August 16, 1976 12:00 PM

The Detroit Tigers know that All-Star Rusty Staub can hit, field and throw. The more pressing question at the moment among his teammates was: Can the best-known cook in baseball make a seafood gumbo?

The answer came from Tiger rookie pitcher Mark (“The Bird”) Fidrych. He spilled the gravy on his jeans, scooped giant shrimp into his mouth and expressed his appreciation (“Ummm, good”) to the dish much as he talks to baseballs.

Chalk up another satisfied diner to Rusty Staub’s lifetime cooking average—a record he has managed under vagabond conditions that would make most chefs hang up their hats. A 14-year veteran of the major leagues, Daniel Joseph Staub (“Rusty” describes the color of his hair) has played in Houston, Montreal, New York and now Detroit. Every time he is traded, he has to move $7,500 worth of cooking equipment and two floor-to-ceiling racks of vintage wines.

During the season he must of course fit his cooking into an erratic schedule of road trips, night games and public appearances. Though he keeps a good-sized off-season apartment in Houston, his in-season apartments are usually small and barely suitable for entertaining. (Rusty’s guest room in suburban Troy, Mich. contains 40 cases of bottled water from France, since he is skeptical of what comes out of the tap.) When he wants to cook, Staub is often forced to go to unfamiliar kitchens in restaurants where he is friends with the chef, or, in the case of his gumbo dinner for the Tigers, to the home of teammate Bill Freehan.

Staub, 32, began to appreciate good food as he was growing up in New Orleans. His mother was a formidable cook—Rusty still swears by her oysters Rockefeller recipe—and his dad specialized in barbecue. But their son really learned to cook out of necessity.

When he first signed with Houston (then the Colt 45s) in 1961, fresh out of high school, Staub received a $100,000 bonus. Most of that went into long-term investments and to pay off his parents’ mortgage and buy a car. When he began playing in Houston’s farm system, Rusty found himself taking home less than $200 a month, and could little afford “to spend $10 of that on a meal.” He was living with three teammates. “I hated cleaning up and doing all the household chores, so I did the grocery buying and cooking.”

As Staub progressed toward haute cuisine, his hitting improved enough to earn him promotion to the majors. When he was traded to Montreal in 1969, he won a new nickname—”Le Grand Orange,” for his size, 6’2″, 205 pounds, and his hair—and entree to the kitchens of Quebec’s finest restaurants. He was sent to the Mets in 1972 and continued to sharpen his cooking skills in Manhattan.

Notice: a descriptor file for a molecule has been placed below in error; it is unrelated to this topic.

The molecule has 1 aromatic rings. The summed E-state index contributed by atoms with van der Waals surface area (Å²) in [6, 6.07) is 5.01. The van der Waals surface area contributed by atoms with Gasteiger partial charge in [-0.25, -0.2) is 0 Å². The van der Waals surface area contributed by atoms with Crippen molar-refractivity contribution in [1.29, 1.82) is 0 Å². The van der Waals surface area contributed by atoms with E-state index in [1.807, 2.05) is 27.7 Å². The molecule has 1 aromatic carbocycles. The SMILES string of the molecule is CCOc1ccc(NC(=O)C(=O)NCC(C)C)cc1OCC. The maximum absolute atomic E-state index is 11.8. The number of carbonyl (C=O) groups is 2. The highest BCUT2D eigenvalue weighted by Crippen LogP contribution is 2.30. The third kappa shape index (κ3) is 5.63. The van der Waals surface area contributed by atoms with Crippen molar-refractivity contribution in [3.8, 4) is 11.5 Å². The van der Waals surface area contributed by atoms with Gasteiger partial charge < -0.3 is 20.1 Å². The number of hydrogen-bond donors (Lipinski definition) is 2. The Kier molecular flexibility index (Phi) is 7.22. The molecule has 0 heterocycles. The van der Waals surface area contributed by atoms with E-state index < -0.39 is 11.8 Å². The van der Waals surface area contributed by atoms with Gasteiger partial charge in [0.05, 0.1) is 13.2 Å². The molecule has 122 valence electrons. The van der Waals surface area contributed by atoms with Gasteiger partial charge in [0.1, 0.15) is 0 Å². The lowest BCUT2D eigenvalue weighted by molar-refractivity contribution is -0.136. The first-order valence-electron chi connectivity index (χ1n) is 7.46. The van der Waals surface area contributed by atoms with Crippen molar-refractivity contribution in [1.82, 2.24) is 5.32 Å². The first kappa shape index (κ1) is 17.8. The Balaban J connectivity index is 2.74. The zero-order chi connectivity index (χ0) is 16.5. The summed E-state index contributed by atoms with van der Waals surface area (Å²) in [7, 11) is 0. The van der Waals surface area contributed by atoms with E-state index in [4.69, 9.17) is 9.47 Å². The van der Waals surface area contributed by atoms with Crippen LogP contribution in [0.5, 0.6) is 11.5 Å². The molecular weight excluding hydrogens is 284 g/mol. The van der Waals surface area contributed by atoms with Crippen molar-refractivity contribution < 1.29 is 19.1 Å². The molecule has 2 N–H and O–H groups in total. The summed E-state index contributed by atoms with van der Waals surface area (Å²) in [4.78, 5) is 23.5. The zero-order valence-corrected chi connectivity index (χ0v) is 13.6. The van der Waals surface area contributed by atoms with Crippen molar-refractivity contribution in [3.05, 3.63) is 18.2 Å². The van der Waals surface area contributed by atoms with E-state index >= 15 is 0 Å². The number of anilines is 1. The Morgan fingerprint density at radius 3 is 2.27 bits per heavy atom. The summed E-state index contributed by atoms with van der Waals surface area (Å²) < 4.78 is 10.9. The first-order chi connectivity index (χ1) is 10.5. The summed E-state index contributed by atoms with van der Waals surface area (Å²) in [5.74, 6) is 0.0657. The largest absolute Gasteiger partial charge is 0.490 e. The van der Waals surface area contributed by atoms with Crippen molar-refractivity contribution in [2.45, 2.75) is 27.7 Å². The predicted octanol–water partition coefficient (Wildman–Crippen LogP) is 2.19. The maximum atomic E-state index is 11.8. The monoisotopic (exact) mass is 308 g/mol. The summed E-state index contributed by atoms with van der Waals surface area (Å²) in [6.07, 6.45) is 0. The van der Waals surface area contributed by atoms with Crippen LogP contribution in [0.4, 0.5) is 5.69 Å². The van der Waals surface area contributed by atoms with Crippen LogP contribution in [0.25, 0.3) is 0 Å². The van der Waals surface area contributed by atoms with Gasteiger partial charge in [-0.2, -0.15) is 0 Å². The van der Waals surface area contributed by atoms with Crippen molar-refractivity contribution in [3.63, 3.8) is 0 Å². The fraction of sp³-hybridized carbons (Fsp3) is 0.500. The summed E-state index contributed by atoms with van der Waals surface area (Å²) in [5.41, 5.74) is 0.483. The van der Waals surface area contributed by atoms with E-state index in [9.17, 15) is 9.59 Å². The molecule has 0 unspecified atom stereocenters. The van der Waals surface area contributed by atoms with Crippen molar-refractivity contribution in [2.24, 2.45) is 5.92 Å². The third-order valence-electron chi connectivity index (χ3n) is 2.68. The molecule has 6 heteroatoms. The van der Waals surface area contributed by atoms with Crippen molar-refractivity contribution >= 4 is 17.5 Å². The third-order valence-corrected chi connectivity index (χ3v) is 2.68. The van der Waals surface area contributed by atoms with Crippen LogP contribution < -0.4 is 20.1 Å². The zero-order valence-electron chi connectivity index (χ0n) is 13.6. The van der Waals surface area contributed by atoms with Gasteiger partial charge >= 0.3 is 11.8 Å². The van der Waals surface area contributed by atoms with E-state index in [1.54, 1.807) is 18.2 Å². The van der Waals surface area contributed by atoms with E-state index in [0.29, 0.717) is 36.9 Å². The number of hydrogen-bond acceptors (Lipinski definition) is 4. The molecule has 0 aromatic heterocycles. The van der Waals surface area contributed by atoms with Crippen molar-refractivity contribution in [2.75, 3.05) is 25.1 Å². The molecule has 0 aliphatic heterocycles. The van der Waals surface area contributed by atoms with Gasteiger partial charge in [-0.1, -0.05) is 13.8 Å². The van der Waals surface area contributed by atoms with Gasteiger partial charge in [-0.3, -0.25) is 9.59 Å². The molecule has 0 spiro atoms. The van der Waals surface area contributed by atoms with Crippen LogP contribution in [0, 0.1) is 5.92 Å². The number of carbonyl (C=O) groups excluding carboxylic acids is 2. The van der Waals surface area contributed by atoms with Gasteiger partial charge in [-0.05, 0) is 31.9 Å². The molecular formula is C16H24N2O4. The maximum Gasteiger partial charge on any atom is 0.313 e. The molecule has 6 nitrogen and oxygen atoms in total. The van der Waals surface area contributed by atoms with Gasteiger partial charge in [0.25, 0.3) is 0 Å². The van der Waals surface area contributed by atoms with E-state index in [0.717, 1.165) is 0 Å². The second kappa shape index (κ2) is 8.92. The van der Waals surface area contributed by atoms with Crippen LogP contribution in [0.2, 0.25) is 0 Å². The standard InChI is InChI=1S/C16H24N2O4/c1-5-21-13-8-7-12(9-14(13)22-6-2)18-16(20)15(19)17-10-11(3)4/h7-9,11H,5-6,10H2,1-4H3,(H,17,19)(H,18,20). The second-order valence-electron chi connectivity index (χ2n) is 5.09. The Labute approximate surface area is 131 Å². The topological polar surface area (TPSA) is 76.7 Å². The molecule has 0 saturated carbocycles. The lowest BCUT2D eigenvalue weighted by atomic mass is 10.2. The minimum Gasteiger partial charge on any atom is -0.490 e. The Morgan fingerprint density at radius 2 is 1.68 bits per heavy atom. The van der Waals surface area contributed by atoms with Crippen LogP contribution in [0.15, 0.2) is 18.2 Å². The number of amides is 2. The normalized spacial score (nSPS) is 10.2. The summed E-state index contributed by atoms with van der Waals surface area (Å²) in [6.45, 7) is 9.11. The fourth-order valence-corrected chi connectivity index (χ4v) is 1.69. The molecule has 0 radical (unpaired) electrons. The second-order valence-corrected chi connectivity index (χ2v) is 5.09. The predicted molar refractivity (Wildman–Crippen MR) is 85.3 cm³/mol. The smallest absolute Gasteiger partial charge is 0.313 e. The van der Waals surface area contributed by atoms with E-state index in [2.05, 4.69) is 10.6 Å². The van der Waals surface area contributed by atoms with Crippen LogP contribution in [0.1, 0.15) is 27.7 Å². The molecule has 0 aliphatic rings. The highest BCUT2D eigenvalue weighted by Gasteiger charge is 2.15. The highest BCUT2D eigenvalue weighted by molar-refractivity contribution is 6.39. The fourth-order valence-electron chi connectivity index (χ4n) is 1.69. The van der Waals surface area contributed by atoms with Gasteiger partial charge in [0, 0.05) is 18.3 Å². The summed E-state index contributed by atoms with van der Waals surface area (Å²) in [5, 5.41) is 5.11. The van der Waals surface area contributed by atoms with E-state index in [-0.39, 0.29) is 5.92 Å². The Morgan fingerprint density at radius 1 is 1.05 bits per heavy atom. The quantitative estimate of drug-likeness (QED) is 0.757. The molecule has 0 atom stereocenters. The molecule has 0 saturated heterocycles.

Staub’s guide to good eating in cities where he has played include Le Vert-Galant, Top of the Park, Ponte, El Faro and Antolotti’s in New York; Tony’s and Maxim’s in Houston; Little Joe’s, Ma Maison and Dario’s in Los Angeles and “brunch at Brennan’s, no matter what city it’s in.”

Surprisingly, in a profession where avocations tend toward macho hunting and fishing, Staub has taken little razzing. “Sometimes the fans tease me with, ‘Hey, Rusty, what’s cooking?’ ” he says. “But I can’t ever remember getting any garbage from other players.” An intense athlete—the Expos once set up a punching bag in a room off the clubhouse so he could take out his postgame frustrations—Staub says cooking has helped him on the field. He cites the 1973 World Series, when he was a standout despite the Mets’ loss to Oakland. “It was tough to go out between games because the crowds would drive you nuts,” he recalls. “So I stayed home and cooked. It took my mind off the outside pressure.”

Staub’s cooking style lacks the classic grace of his swing at bat. “I don’t worry about the little things and I never measure,” he says. “I’m a slob. How can you cook and be neat?” (He adds: “I’m a traditionalist. I think women should clean up the kitchen. I’m a pig, I guess, but that’s the only chauvinist left in me.”) A Staub sit-down dinner is served on his Wedgwood china complemented by Waterford crystal and sterling silver flatware. He also has a collection of 40 crystal wine decanters.

Staub is a $140,000-a-year bachelor with a reputation in baseball as a swinger. He scoffs: “I like and respect women but I don’t run from bar to bar to find a new one every night.” As for the future, he says it is “inevitable” that he’ll own a restaurant someday. He dreams of a place that would be half family-style, half elegant dining, but he does not believe in absentee ownership. “When I put my name on a restaurant,” he says, “I’ll be involved with the cooking, the menus, running the place.” And there’s a good chance the bill of fare will include a specialty he brought back from Canada. Duck au Grand Orange, anyone?

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